Scientists have found that commercial samples of chocolate purchased in Brazil contain varying levels of lead and cadmium, which can cause health problems, and that those levels are linked to how much cocoa a product contains. ...
Nothing dies of old age in the ocean. Everything gets eaten and all that remains of anything is waste. But that waste is pure gold to oceanographer David Siegel, director of the Earth Research Institute at UC Santa Barbara.
Organic and specialty crop growers are trying to make a living off the rising consumer interest in locally grown and organic foods.
A growing number of consumers are willing to pay a premium for fruits, vegetables and other foods labelled "organic", but whether they're getting what the label claims is another matter. Now scientists studying conventional ...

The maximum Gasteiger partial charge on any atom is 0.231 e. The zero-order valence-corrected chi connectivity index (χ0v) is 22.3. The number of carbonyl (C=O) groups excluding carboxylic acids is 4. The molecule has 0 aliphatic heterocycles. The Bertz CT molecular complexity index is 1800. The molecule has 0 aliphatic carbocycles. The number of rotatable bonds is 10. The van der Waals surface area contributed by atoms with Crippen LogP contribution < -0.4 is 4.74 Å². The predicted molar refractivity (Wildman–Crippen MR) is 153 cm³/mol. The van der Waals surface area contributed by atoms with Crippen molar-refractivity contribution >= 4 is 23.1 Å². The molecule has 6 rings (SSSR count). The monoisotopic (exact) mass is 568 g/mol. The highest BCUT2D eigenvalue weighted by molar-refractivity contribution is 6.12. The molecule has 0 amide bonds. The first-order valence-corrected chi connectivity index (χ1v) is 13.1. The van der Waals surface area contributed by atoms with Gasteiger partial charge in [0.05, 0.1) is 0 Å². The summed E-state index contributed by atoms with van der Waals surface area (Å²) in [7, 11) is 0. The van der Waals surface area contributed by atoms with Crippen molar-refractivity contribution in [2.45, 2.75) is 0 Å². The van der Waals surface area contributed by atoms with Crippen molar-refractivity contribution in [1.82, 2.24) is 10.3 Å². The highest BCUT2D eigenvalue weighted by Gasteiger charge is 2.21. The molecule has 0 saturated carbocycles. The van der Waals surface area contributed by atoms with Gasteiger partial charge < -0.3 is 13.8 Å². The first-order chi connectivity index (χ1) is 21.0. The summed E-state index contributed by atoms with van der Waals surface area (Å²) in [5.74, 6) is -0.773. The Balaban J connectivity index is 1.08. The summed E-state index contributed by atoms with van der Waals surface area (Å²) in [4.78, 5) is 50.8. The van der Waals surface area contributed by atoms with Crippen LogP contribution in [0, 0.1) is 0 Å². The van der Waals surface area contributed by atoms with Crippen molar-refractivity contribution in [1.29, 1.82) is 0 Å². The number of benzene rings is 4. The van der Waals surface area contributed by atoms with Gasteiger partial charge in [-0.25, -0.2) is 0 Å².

Synthetic materials are convenient in many respects, but they have one disadvantage: they are permeable to gases. In order to make plastic more impervious, Ruhr-Universität engineers apply wafer-thin layers on surfaces. ...
The phrase, 'Eat your vitamins,' applies to marine animals just like humans. Many vitamins, including B-12, are elusive in the ocean environment.
The largest study of its kind has found that organic foods and crops have a suite of advantages over their conventional counterparts, including more antioxidants and fewer, less frequent pesticide residues.
Assessing the risk posed to aquatic organisms by the discharge of certain steroids and pharmaceutical products into waterways is often based on a belief that as the compounds degrade, the ecological risks naturally decline.
Two decades after genetically modified foods first hit the shelves of American supermarkets, a fight is sprouting over whether consumers should be told more about what's in their grocery bags.
Research by scientists at The University of Manchester and Lancaster shows maintaining healthy soil biodiversity can play an important role in optimising land management programmes to reap benefits from the living soil.